U.S. stocks slipped in thin trading Thursday as investors turned cautious ahead of the start of the corporate earnings reporting season, amid further evidence of a global economic slowdown.
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But banking shares rose before Wells Fargo and JPMorgan report first-quarter earnings on Friday which may provide a glimpse of the health of the financial sector and economic growth early in the year.
Overall though first-quarter earnings for the S&P 500 are expected to suffer the first decline in nearly three years. John Butters, senior earnings analyst at FactSet, said that more companies are cutting earnings guidance than usual.
Health-care companies led the decline Thursday a day after U.S. Sen. Bernie Sanders introduced a “Medicare for All” plan to Congress, and after the Senate Finance committee hearing on the role pharmacy benefit managers play in drug pricing. But Boeing, still battling problems with its 737 Max after two recent crashes, broke a four-day losing streak.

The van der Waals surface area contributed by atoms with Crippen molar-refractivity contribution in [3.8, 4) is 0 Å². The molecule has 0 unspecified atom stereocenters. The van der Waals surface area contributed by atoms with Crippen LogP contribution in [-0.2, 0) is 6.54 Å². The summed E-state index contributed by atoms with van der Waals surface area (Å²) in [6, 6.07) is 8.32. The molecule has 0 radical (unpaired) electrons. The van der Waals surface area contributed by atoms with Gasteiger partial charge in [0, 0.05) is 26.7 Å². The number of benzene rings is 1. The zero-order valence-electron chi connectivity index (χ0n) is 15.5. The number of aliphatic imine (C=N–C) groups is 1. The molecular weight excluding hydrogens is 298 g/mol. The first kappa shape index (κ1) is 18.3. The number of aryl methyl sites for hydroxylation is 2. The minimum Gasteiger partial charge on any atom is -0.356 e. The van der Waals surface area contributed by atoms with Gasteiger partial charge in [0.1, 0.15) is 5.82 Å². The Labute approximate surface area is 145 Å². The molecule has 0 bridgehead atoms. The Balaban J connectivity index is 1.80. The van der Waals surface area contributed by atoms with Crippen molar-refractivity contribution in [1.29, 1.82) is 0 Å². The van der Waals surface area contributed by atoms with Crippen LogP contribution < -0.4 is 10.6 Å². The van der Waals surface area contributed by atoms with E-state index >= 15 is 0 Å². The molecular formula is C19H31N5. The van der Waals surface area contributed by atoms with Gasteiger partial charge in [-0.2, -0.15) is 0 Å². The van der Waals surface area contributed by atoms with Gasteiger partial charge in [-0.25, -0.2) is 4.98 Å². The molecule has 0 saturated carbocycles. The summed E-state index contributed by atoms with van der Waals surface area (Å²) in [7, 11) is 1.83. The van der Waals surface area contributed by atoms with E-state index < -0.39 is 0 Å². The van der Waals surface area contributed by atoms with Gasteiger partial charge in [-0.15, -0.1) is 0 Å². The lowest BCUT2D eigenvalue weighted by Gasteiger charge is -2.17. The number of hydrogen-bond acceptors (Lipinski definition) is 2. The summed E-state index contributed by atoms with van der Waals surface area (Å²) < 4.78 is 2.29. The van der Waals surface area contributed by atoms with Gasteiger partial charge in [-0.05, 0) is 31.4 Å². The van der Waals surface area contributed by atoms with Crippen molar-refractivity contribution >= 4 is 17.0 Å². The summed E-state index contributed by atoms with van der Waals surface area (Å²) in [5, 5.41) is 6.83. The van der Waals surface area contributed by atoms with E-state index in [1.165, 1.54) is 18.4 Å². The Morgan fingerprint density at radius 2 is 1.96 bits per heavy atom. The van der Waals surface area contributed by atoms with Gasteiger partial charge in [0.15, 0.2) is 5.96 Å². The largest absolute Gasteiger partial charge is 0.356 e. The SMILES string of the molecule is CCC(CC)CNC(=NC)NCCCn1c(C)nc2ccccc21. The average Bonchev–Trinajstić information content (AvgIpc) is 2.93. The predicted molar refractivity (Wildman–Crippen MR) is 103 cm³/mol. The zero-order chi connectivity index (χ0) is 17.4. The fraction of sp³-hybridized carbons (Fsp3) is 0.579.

|I:DJI||DOW JONES AVERAGES||26597.05||-59.34||-0.22%|
|I:COMP||NASDAQ COMPOSITE INDEX||8102.014611||-18.81||-0.23%|
U.S. Treasury note yields rose after data showed a strong U.S. labor market with jobless claims falling to a 49-year low. The dollar advanced the most in more than a week, while the pound fell as Prime Minister Theresa May accepted the European Union’s offer to push the Brexit deadline out six months
Tesla Inc. fell after Japan's Nikkei news service reported that concerns about weakening demand for Tesla vehicles have caused the electric vehicle maker and partner Panasonic Corporation to freeze plans to expand capacity of Gigafactory-1.
|JPM||JP MORGAN CHASE & CO.||113.55||-0.19||-0.17%|
|WFC||WELLS FARGO & COMPANY||47.48||+0.13||+0.27%|
|UNH||UNITEDHEALTH GROUP INCORPORATED||230.35||-0.23||-0.10%|
|BBBY||BED BATH & BEYOND INC.||16.86||+0.20||+1.20%|
Bed Bath & Beyond Inc. fell after the company’s full-year guidance disappointed investors, fourth-quarter sales missed estimates, and the retailer’s first-quarter earnings view also fell short.
Oil pulled back Thursday from its highest finish since last October after a report from the International Energy Agency said demand for crude offered “mixed signals” amid sluggishness in global economies.
U.S. benchmark West Texas Intermediate crude for May delivery on the New York Mercantile Exchange shed 76 cents, or 1.2%, to close at $63.85 a barrel.